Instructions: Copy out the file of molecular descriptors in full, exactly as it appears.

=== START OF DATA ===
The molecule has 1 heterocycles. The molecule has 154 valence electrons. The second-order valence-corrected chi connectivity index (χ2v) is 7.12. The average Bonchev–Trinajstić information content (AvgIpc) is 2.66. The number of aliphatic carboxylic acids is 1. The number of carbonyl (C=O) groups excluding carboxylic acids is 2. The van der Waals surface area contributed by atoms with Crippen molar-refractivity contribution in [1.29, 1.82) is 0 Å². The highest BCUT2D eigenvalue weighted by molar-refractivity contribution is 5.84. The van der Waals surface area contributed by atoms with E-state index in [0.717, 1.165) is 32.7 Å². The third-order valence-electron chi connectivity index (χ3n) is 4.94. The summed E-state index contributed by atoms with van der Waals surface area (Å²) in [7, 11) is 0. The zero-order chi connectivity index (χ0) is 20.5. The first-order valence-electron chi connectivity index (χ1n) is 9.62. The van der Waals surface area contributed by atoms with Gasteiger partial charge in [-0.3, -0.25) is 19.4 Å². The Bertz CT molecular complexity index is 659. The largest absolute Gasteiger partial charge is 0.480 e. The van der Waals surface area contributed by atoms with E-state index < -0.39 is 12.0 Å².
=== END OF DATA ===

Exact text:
The molecule has 1 heterocycles. The molecule has 154 valence electrons. The second-order valence-corrected chi connectivity index (χ2v) is 7.12. The average Bonchev–Trinajstić information content (AvgIpc) is 2.66. The number of aliphatic carboxylic acids is 1. The number of carbonyl (C=O) groups excluding carboxylic acids is 2. The van der Waals surface area contributed by atoms with Crippen molar-refractivity contribution in [1.29, 1.82) is 0 Å². The highest BCUT2D eigenvalue weighted by molar-refractivity contribution is 5.84. The van der Waals surface area contributed by atoms with E-state index in [0.717, 1.165) is 32.7 Å². The third-order valence-electron chi connectivity index (χ3n) is 4.94. The summed E-state index contributed by atoms with van der Waals surface area (Å²) in [7, 11) is 0. The zero-order chi connectivity index (χ0) is 20.5. The first-order valence-electron chi connectivity index (χ1n) is 9.62. The van der Waals surface area contributed by atoms with Gasteiger partial charge in [-0.3, -0.25) is 19.4 Å². The Bertz CT molecular complexity index is 659. The largest absolute Gasteiger partial charge is 0.480 e. The van der Waals surface area contributed by atoms with E-state index < -0.39 is 12.0 Å².